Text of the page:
Since my last post on 6/16/2010, two weeks ago, the butter market price has increased $0.14/lb from $1.61/lb to $1.75/lb.
Cream supplies remain tight, but cream is still available. Butter manufacturers are choosing to fill current butter orders and sell the remaining cream to ice cream and cream cheese manufacturers. Very few plants are adding to butter inventories. Which is quite a change from two weeks ago when butter manufacturers were trying to secure as much cream as possible. Our take on this is that butter manufacturers are not willing to build inventory at these high prices.
July 4th is considered the turning point in the dairy industry when cream availability is at its lowest due to demand from all classes of dairy; cheese, ice cream, butter and milk. So does this mean that butter pricing has peaked at this time?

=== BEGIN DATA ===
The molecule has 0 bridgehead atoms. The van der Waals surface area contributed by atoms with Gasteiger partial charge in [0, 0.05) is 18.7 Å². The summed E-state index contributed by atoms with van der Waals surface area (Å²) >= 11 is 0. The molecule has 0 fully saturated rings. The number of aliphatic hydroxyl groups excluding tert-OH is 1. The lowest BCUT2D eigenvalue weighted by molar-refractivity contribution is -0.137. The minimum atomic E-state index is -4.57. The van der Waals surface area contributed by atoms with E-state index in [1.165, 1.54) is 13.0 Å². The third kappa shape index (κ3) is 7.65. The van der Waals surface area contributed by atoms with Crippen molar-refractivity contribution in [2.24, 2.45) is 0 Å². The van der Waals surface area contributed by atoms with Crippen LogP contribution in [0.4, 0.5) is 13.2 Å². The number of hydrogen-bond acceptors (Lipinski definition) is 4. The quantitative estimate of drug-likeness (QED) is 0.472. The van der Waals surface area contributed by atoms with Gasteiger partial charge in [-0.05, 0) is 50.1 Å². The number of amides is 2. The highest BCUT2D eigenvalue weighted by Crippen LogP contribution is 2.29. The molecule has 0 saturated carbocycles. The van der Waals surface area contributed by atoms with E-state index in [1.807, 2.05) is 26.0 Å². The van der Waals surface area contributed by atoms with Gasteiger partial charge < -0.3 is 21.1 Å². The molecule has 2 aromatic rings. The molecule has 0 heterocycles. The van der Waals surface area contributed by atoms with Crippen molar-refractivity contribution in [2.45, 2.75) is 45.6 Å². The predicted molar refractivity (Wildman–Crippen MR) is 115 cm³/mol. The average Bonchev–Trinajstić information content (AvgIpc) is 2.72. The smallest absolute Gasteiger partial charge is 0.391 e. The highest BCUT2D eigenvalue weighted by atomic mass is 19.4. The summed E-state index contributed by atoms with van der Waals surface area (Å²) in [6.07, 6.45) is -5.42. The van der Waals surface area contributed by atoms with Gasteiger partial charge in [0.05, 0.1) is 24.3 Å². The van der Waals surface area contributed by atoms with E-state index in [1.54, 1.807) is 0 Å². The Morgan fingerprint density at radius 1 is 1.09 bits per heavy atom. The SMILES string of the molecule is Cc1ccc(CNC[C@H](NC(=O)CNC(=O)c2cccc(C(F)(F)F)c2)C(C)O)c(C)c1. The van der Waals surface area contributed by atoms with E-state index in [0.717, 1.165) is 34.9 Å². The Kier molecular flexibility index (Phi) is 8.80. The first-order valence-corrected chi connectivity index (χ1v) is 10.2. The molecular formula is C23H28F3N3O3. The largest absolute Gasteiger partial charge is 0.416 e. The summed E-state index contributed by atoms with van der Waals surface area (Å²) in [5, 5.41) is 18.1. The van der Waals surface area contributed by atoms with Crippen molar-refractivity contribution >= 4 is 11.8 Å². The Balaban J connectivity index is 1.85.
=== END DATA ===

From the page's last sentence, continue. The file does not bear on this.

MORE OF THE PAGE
When cream is sold to a manufacturer it carries with it a multiple and basis premium that reflects the supply and demand of the cream. These multiples are now at 1.55, which is high. The other dairy classes, especially ice cream, will begin winding down there operations fairly soon, releasing more cream on the market. This will in turn ease the cream multiples and entice butter manufacturers to increase their inventories and put downward pressure on the butter price.
A good sign is butter inventories are up 3% from last month but down 16% from last year at this time. There is concern now that pricing has reached a point where retail and bulk/foodservice customers will begin to find alternatives.
The international markets seemed to have quieted down with some recent purchases on the European market coming in at $2.00/lb, down from $2.18/lb.
Moving forward we will see higher butter prices through the summer.